When the BP oil spill devastates the Gulf Coast, those who made a living by shrimping find themselves in dire straits. For the oddballs and lowlifes who inhabit the sleepy, working-class bayou town of Jeannette, these desperate circumstances serve as the catalyst that pushes them to enact whatever risky schemes they can dream up to reverse their fortunes. At the center of it all is Gus Lindquist, a pill-addicted, one-armed treasure hunter obsessed with finding the lost treasure of pirate Jean Lafitte.
His quest brings him into contact with a wide array of memorable characters, ranging from a couple of small-time criminal potheads prone to hysterical banter to the smooth-talking oil-company middleman out to bamboozle his own mother to some drug-smuggling psychopath twins to a young man estranged from his father since his mother died in Hurricane Katrina. As the story progresses, these characters find themselves on a collision course with each other, and as the tension and action ramp up, it becomes clear that not all of them will survive these events.
©2015 Tom Cooper (P)2015 Random House Audio
"This is one hell of a debut novel. Cooper combines the rough-hewn but poetic style favored by writers like Charles Willeford with the kinds of miscreants so beloved by Elmore Leonard, all operating in the tumultuous modern-day disaster that is New Orleans... With crisp, noir-inspired writing and a firmly believable setting, Cooper has written an engaging homage to classic crime writing that still finds things to say about the desperate days we live through now. Somewhere, Donald E. Westlake, John D. MacDonald and Elmore Leonard are smiling down on this nasty, funny piece of work." (Kirkus Reviews)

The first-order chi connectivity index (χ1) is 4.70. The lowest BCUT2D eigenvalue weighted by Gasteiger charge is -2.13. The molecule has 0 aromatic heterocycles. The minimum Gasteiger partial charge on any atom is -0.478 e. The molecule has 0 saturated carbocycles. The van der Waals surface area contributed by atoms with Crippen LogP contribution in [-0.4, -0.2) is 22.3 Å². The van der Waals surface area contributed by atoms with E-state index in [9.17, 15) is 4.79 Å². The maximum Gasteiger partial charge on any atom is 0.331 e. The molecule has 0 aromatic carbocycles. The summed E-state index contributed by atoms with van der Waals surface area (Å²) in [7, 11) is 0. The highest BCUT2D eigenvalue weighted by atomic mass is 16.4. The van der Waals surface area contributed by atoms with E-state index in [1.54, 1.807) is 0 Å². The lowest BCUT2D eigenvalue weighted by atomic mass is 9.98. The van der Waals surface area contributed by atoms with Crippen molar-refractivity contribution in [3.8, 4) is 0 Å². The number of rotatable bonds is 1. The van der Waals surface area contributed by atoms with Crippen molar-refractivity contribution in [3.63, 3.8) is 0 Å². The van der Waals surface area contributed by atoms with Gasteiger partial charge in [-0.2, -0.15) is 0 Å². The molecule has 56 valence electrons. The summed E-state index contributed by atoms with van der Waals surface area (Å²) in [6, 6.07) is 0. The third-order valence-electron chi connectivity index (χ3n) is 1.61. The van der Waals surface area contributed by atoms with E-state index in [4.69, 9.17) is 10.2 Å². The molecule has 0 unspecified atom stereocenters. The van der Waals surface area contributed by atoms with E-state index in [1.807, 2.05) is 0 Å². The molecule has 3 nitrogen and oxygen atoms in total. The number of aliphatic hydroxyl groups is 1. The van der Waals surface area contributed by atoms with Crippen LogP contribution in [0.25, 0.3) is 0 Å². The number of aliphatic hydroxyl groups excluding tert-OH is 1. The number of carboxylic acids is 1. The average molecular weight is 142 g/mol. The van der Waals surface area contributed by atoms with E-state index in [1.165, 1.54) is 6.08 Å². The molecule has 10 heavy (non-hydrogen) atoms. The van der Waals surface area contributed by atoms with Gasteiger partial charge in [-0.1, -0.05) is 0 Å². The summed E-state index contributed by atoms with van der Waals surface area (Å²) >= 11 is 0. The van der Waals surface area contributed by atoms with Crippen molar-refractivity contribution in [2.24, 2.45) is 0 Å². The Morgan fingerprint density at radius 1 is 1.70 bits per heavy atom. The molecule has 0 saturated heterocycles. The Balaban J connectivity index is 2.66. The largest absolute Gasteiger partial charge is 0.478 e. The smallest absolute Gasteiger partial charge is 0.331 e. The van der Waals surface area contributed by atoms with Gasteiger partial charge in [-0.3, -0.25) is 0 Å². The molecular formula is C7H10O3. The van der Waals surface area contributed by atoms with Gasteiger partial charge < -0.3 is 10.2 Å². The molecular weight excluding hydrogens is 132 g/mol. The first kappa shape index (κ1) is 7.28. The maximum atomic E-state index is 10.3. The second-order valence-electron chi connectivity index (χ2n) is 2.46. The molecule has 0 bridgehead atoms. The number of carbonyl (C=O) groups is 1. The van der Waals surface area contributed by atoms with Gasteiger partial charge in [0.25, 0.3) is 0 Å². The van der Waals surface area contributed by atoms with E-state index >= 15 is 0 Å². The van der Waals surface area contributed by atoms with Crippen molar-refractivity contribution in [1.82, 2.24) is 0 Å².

"Cooper offers a believable portrait of a bayou town and a cast of deeply engaging characters wrestling inchoately with the likely extinction of the only life they know. There is real substance and humanity in this fine debut novel." (Booklist)
"Cooper's novel is a blast; descriptions of the natural beauty of the cypress swamps and waterways, along with the hardscrabble ways of its singular inhabitants, further elevate this story." (Publishers Weekly)
The narrator really missed out on the various Louisiana accents. The stories, some good, were scattered and didn't resolve well. The feel-good ending didn't feel earned.
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I really liked this book, a very solid first effort. There are some loose ends that don't get tied but but the plot is generally enjoyable and I liked the characters. I look forward to Cooper's second book.
The book is mediocre at best. It centers around life in the bayou after Katrina and the BP oil spill. The story meanders, but never really goes anywhere. Amateurish at best.
I was born and raised in Louisiana, and found the writer quite disrespectful to the Cajun / creole people, and to south Louisiana in general. Over the top stereotypes, bordering on offensive.
The narration was horrendous. Perhaps the worst of any of my 500+ audible books. He is robotic, drab, bland, and mind-blowingly dull. Then he adds his "voices" which are just awful. His accents are laughable. Worse, he mispronounces so many words that I felt like throwing my Iphone out of the car window. Seriously ? You couldn't look up the words in a dictionary to see how they are pronounced, or what they mean?? Just a miserable performance.
Nope. Thumbs down. Would not recommend.
Hire another narrator.
Disappointing in spite of excellent narration. The story just never engaged me. I appreciated the environmental message, but that wasn't enough to carry the narrative.
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